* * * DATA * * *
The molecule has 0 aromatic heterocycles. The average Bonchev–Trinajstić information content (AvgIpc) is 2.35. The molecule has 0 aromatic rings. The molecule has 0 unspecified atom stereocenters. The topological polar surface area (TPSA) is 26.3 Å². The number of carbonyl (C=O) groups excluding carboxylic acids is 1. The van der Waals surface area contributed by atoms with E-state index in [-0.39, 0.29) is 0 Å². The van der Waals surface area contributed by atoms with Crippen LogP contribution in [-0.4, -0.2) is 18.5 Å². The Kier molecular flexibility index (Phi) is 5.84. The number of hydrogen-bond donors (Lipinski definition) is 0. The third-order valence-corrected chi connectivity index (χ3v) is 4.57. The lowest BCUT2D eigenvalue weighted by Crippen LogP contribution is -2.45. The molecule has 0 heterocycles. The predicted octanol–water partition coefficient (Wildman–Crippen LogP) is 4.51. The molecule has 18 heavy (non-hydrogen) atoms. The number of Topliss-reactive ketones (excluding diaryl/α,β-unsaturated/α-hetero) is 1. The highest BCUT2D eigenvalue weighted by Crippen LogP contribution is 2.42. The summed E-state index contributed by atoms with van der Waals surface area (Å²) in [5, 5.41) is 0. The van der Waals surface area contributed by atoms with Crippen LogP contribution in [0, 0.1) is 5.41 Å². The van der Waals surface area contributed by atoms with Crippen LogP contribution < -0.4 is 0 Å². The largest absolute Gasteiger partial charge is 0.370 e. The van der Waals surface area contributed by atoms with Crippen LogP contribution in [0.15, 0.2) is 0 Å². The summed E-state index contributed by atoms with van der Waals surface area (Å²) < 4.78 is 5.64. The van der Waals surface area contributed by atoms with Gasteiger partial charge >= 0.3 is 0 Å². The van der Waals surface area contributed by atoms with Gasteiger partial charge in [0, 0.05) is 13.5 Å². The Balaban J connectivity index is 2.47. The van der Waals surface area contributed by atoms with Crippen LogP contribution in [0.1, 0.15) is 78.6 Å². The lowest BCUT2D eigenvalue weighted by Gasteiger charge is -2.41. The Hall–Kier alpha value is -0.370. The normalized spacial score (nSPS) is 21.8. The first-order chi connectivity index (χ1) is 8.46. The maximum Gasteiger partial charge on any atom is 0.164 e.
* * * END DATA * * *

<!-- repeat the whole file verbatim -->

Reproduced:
The molecule has 0 aromatic heterocycles. The average Bonchev–Trinajstić information content (AvgIpc) is 2.35. The molecule has 0 aromatic rings. The molecule has 0 unspecified atom stereocenters. The topological polar surface area (TPSA) is 26.3 Å². The number of carbonyl (C=O) groups excluding carboxylic acids is 1. The van der Waals surface area contributed by atoms with E-state index in [-0.39, 0.29) is 0 Å². The van der Waals surface area contributed by atoms with Crippen LogP contribution in [-0.4, -0.2) is 18.5 Å². The Kier molecular flexibility index (Phi) is 5.84. The number of hydrogen-bond donors (Lipinski definition) is 0. The third-order valence-corrected chi connectivity index (χ3v) is 4.57. The lowest BCUT2D eigenvalue weighted by Crippen LogP contribution is -2.45. The molecule has 0 heterocycles. The predicted octanol–water partition coefficient (Wildman–Crippen LogP) is 4.51. The molecule has 18 heavy (non-hydrogen) atoms. The number of Topliss-reactive ketones (excluding diaryl/α,β-unsaturated/α-hetero) is 1. The highest BCUT2D eigenvalue weighted by Crippen LogP contribution is 2.42. The summed E-state index contributed by atoms with van der Waals surface area (Å²) in [5, 5.41) is 0. The van der Waals surface area contributed by atoms with Crippen LogP contribution in [0, 0.1) is 5.41 Å². The van der Waals surface area contributed by atoms with Crippen LogP contribution < -0.4 is 0 Å². The largest absolute Gasteiger partial charge is 0.370 e. The van der Waals surface area contributed by atoms with Crippen LogP contribution in [0.15, 0.2) is 0 Å². The summed E-state index contributed by atoms with van der Waals surface area (Å²) < 4.78 is 5.64. The van der Waals surface area contributed by atoms with Gasteiger partial charge >= 0.3 is 0 Å². The van der Waals surface area contributed by atoms with Gasteiger partial charge in [0, 0.05) is 13.5 Å². The Balaban J connectivity index is 2.47. The van der Waals surface area contributed by atoms with Crippen LogP contribution in [0.1, 0.15) is 78.6 Å². The lowest BCUT2D eigenvalue weighted by Gasteiger charge is -2.41. The Hall–Kier alpha value is -0.370. The normalized spacial score (nSPS) is 21.8. The first-order chi connectivity index (χ1) is 8.46. The maximum Gasteiger partial charge on any atom is 0.164 e.